Our closing is set for one one week from today. Can buyers win a specific peformance lawsuit, when we have met 100% of the contact's terms. There have been no amendments or extensions requested by buyer. They cannot obtain VA loan approval without specific repairs which are not, and have never been, including in the executed contract. Buyers have never submitted request for extension of time to resolve issues. They are ready to make repairs themselves prior to closing. We will not allow this. It's a matter of EXTREME personal principle. They have lied to us, attempted to maniuplate this into a "garage sale" purchase, misrepresented and withheld facts from us (and so has our own realtor, in order to "get the deal done quickly". Guess he's not making enough commission.
A contract is a license to sue. What happens when a judge or jury hears the evidence is always somewhat of a mystery. In other words, the result is not always preordained and even an "ironclad" contract can be interpreted in ways you don't expect. For example, you may find a judge who decides that the buyer did not materially breach the contract, and hold for the buyer.
You may consider agreeing to an extension with the buyer providing some value or consideration for the additional time. In this case, you hold some important cards, and should use them to your advantage. For example, you could agree to the buyer performing repairs with a short extension, provided that if the buyer did not close on time, the repairs became your property.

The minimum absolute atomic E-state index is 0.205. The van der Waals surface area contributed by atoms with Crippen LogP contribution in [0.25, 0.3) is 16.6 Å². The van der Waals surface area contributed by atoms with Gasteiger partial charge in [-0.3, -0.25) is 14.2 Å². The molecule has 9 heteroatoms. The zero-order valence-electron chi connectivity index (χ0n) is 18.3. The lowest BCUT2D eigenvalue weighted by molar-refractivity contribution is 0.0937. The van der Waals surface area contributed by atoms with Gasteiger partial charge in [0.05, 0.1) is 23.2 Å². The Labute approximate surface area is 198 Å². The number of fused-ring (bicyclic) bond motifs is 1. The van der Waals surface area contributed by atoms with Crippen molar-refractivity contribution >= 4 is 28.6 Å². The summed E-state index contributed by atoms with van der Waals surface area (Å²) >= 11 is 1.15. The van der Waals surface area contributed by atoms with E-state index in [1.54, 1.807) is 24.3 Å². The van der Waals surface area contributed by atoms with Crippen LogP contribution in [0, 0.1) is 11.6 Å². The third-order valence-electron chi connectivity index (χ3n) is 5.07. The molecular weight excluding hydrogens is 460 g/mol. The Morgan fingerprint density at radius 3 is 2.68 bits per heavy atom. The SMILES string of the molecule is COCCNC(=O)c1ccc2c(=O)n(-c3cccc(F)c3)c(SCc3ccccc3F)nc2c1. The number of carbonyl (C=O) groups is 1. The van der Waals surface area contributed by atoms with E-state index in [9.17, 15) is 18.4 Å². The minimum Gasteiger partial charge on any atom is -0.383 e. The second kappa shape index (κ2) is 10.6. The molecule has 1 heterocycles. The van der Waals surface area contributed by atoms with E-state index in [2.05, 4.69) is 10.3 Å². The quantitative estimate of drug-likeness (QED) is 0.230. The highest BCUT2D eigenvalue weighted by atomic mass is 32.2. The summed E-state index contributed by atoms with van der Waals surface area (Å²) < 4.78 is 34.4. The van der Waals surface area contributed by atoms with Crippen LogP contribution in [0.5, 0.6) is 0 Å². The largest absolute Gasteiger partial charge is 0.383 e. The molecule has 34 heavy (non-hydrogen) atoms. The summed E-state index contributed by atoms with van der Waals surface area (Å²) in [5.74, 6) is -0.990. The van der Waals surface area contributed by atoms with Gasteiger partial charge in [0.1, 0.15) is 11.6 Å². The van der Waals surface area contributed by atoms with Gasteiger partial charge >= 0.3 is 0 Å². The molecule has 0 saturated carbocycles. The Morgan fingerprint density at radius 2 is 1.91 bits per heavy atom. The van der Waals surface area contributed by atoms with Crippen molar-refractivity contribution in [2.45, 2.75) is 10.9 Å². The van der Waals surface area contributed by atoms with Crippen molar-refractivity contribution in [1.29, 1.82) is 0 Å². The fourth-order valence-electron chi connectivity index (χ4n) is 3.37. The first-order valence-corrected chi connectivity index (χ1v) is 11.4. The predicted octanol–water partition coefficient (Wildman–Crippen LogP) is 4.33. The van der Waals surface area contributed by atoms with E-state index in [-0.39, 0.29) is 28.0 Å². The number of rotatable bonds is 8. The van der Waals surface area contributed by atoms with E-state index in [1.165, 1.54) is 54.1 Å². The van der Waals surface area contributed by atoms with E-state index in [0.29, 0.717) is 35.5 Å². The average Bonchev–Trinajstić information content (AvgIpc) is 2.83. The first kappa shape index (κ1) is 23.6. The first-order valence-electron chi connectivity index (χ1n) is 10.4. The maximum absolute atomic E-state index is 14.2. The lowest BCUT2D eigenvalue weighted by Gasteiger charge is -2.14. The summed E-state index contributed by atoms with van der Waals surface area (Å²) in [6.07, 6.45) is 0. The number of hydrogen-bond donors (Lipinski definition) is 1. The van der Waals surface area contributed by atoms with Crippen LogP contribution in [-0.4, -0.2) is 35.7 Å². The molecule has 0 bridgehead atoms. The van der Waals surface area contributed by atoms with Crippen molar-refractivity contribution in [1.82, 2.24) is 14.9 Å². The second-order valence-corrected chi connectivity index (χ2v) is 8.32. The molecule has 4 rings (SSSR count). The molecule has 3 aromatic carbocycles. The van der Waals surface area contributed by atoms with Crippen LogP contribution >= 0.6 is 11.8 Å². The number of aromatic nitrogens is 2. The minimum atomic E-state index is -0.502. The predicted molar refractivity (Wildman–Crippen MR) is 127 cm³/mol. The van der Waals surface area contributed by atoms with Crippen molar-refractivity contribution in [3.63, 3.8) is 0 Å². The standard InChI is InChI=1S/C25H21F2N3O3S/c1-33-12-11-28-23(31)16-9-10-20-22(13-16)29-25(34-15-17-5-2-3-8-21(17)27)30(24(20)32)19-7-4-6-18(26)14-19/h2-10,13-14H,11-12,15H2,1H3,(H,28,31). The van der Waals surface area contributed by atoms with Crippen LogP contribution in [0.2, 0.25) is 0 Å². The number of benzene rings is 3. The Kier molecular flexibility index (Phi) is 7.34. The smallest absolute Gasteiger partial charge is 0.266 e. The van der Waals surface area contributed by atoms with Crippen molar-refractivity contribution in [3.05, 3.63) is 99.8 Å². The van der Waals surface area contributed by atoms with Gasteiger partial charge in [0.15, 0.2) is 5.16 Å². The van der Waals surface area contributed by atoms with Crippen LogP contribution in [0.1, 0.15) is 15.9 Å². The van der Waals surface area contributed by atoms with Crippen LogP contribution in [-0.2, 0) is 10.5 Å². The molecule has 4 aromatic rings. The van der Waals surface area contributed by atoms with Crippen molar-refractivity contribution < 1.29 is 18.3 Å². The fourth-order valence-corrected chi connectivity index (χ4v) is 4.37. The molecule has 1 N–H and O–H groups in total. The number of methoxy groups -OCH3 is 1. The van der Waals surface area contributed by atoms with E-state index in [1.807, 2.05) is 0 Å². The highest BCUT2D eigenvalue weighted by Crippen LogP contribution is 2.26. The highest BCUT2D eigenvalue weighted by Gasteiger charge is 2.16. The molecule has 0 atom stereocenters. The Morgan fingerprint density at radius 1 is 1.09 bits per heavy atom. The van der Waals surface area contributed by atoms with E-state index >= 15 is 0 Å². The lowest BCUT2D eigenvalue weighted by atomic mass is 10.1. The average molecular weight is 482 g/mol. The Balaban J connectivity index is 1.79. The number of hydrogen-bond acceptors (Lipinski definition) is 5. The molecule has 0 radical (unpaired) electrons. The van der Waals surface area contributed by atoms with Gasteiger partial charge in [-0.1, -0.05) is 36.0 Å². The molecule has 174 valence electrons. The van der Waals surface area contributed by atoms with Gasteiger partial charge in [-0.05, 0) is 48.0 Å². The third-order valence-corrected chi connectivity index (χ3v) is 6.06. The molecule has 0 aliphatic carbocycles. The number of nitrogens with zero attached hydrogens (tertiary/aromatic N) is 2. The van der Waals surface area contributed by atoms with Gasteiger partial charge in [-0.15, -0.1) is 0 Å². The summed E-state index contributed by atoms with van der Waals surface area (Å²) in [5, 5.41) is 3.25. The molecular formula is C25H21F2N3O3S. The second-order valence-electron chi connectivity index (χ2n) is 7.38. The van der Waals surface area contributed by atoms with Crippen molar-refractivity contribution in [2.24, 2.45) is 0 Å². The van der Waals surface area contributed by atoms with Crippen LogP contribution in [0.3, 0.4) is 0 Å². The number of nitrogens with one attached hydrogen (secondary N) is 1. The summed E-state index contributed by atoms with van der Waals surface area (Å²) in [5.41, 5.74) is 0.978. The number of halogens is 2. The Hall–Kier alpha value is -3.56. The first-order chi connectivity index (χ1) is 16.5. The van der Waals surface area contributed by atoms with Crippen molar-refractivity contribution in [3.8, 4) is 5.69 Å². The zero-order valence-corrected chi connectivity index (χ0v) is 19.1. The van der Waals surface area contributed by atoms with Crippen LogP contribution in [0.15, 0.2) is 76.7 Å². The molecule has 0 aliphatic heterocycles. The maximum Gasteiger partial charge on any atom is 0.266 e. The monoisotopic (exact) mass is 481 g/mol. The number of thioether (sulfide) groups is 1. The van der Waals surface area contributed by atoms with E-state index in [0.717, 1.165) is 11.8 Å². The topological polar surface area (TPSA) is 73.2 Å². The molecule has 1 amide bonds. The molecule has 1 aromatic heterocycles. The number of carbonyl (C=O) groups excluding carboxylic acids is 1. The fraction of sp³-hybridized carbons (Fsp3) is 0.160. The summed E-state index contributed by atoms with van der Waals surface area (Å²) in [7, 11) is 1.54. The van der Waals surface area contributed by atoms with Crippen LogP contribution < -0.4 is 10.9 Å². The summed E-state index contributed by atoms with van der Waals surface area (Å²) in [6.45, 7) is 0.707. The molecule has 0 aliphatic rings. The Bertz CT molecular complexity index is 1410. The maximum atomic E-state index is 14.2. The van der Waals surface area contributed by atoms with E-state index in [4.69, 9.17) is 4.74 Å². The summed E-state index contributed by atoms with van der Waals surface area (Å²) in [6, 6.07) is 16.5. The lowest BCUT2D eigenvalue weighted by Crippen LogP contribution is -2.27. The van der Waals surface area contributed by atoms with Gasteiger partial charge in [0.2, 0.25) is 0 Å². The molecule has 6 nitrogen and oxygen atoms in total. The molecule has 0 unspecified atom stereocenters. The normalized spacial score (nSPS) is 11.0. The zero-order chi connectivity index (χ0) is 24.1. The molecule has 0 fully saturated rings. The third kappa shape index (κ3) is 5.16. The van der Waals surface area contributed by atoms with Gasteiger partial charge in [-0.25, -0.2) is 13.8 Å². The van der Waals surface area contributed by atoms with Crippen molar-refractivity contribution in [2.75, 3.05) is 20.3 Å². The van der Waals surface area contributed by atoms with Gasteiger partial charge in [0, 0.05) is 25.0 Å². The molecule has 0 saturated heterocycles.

Since you live in the Dallas area, you may wish to take advantage of my free hour of consultation for new clients. If you call for an appointment, please bring copies of all of your pertinent paperwork.
People threaten suits all the time, and some of them actually file suit, even if they don't have a sound basis for it. Some of those will lose, and some will win.
Unfortunately, no one can give you an opinion the likelihood of your buyer winning a suit without seeing the contract and knowing more details about the facts. I suspect that at some point, you may need to make a decision about how much you're willing to spend defending your extreme personal principles.
Honestly, it sounds like your extreme principle is a problem. Let the buyer make the repairs and close on the sale.
I am licensed only in Texas. Offering information of a general nature in response to a question is not intended to be legal advice in your state.
When you decide to teach everyone else a lesson, you usually wind up paying their tuition.
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